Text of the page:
Four days after his vicous personal attacks on Sandra Fluke sparked national outrage, Rush Limbaugh apologized to the Georgetown Law student today, acknowledging that his comments were “insulting.”
In a statement posted on his website, Limbaugh wrote, “I sincerely apologize to Ms. Fluke.” But in the “apology,” Limbaugh offensively compared contraception to “sneakers” and incorrectly states that taxpayers, rather than insurers, are paying for it:
For over 20 years, I have illustrated the absurd with absurdity, three hours a day, five days a week. In this instance, I chose the wrong words in my analogy of the situation. I did not mean a personal attack on Ms. Fluke.
I think it is absolutely absurd that during these very serious political times, we are discussing personal sexual recreational activities before members of Congress. I personally do not agree that American citizens should pay for these social activities. What happened to personal responsibility and accountability? Where do we draw the line? If this is accepted as the norm, what will follow? Will we be debating if taxpayers should pay for new sneakers for all students that are interested in running to keep fit? In my monologue, I posited that it is not our business whatsoever to know what is going on in anyone’s bedroom nor do I think it is a topic that should reach a Presidential level.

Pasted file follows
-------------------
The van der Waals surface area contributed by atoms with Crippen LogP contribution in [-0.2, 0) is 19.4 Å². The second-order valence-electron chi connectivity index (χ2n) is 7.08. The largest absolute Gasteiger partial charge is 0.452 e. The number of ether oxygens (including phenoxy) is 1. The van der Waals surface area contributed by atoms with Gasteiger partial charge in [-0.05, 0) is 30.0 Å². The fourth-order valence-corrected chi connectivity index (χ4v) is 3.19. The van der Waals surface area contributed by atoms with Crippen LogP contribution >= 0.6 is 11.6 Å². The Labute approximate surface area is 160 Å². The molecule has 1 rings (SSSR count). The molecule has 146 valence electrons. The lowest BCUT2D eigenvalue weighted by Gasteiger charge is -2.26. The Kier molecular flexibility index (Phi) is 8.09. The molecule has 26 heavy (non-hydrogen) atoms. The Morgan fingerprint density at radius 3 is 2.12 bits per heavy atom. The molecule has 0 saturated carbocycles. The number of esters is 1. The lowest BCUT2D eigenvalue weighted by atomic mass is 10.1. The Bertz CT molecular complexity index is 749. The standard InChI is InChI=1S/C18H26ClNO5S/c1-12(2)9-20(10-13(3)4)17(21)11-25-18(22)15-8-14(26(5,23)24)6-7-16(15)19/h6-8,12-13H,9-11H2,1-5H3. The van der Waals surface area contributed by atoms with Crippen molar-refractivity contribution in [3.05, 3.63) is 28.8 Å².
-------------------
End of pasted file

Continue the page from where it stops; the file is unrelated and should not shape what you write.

My choice of words was not the best, and in the attempt to be humorous, I created a national stir. I sincerely apologize to Ms. Fluke for the insulting word choices.
In his “apology,” Limbaugh continues his false implication that Fluke and others who advocate for contraception coverage are only interested in subsidies for their personal sexual activity. In fact, women use birth control for many reasons, including for health reasons. Fluke herself was motivated by a friend who used birth control because she had polycystic ovarian syndrome.
Limbaugh often sparks controversy, but it is exceedingly rare for him to apologize. On his show Friday, he ticked off a series of other furors he’s been embroiled in, but said the one surrounding his attacks on Fluke was the worst yet. And it should not obscure the fact that he traffics in bigoted and misogynistic rhetoric on a near-daily basis.
It’s also unclear where this leaves other conservative commentators like Bill O’Reilly and Michelle Malkin, who have largely defended Limbaugh and attacked Fluke in a similar personal and vicious manner.